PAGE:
I have a smartphone, but I hardly use it for anything meaningful. So I am considering trading it in for a basic phone, and save $60 or so a month in cell service plan cost.

But let’s step back and look at what I really do use my cell phone for other than calling and texting, in order of usefulness:

  • Camera. The best camera is the one you have with you
  • Telegram, which has replaced texting with my family, SO and some (but not all) friends
  • Lyft, to hail rides
  • Location logging using Overland to connect to a Compass server
  • Gaia GPS to orient myself in the outdoors, away from cell coverage
  • MoviePass, to go see many movies
  • Weather
  • Apple Pay
  • Overcast and Spotify for listening to things
  • Fantastical and Things for knowing what’s next
  • Siri to dictate notes
  • Skype, to talk to people who use Skype
  • Instagram, to post pictures and look at my friends’ pictures
  • Doordash &c to order food
  • Delta, to avoid printed boarding passes and get flight updates
  • Nest, to control my thermostat and let it know I am away
  • Powerview, to control / program the blinds
  • Insight Timer, to take breaks / meditate
  • Moodnotes, to log my mood
  • Paypal
  • Swarm for checking into places
  • Starbucks, to get coffee

Quite a list, but the list of essensials is actually pretty short. Getting rid of my smartphone means making my life more complicated / less enjoyable because I can no longer:

  • Snap a quick picture
  • Enjoy a group chat / exchange photos with my brothers, SO and some friends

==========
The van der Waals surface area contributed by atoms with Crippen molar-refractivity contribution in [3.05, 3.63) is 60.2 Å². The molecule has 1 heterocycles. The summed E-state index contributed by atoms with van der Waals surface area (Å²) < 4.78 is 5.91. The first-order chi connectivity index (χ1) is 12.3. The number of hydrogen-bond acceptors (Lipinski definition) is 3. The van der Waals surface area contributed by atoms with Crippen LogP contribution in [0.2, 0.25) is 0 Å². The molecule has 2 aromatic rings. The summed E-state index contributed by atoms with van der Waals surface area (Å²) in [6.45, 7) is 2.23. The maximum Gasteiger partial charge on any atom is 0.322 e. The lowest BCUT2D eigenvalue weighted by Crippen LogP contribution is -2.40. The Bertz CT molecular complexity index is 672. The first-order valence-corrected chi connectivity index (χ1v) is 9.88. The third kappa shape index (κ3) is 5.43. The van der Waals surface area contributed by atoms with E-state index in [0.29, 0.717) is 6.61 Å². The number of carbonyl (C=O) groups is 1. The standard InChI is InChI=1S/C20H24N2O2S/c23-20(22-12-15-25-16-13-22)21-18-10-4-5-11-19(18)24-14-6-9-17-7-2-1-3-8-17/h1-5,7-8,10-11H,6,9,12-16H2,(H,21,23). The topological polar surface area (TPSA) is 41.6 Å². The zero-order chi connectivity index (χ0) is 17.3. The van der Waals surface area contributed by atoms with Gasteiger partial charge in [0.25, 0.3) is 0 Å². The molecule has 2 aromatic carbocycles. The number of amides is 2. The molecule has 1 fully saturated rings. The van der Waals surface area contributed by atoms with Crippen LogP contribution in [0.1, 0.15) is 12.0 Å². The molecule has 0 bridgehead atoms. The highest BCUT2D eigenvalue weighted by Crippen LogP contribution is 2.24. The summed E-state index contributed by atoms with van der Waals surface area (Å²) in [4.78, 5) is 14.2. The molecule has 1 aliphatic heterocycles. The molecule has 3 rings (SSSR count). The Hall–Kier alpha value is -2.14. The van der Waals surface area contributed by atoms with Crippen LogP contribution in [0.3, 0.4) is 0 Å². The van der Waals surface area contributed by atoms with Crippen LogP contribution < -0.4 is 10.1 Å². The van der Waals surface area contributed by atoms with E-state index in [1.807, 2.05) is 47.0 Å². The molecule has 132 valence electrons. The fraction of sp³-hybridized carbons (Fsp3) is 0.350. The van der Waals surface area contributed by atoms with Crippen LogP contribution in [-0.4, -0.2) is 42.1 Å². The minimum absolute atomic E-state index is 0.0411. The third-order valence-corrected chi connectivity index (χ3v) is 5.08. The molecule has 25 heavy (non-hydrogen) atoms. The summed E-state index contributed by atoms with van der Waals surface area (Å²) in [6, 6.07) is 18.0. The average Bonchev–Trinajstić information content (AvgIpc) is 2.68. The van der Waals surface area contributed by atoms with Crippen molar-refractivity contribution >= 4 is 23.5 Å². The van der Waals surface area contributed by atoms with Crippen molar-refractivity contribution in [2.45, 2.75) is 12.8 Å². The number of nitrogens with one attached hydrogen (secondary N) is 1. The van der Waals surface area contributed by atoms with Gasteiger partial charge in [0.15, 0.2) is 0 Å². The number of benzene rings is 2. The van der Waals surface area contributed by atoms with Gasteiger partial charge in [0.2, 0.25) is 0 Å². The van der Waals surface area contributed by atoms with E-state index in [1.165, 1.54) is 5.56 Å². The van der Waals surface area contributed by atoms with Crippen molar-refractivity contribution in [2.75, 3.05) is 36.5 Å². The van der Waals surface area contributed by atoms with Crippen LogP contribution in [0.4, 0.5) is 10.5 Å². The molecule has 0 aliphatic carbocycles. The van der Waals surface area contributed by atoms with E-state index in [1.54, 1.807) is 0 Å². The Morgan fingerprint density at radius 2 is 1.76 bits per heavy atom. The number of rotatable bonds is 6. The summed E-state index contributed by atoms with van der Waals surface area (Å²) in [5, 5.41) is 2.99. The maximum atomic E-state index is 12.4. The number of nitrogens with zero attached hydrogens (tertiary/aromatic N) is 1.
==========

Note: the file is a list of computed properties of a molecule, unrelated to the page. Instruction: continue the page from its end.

• Hail a ride
  • Log my location automatically (without bringing another device)
  • Have access to maps and aerials when camping / hiking
  • See unlimited movies for $9.95 a month

Most of these things are replaceable. I can bring a pocket camera. I can use Telegram on my laptop, and revert to texting. I can take a taxi, bike or use transit. I can bring a pocket GPS to log my location if I want to keep doing that. I can bring paper maps on hikes or camping trips. I can just pay for movies with cash or card.

All that to save maybe $50 a month and one less thing to carry around and charge? Well, there is a little more to it than that. Not having a smartphone also means fewer distractions. Even with no email, no social media except Instagram, and no notifications, I find myself picking it up to seek distraction often. Losing the smartphone may mean increased happiness because life becomes quieter.

Here’s what I think I will do. I have an iPhone SE lying around that I will erase. I will disable all non-essential notifications and install only the apps marked as essensial. I will use my phone like this until the end of August and then see if I want to go back. If not, I will sell my smartphone and watch and stick with the SE. I’ll report back.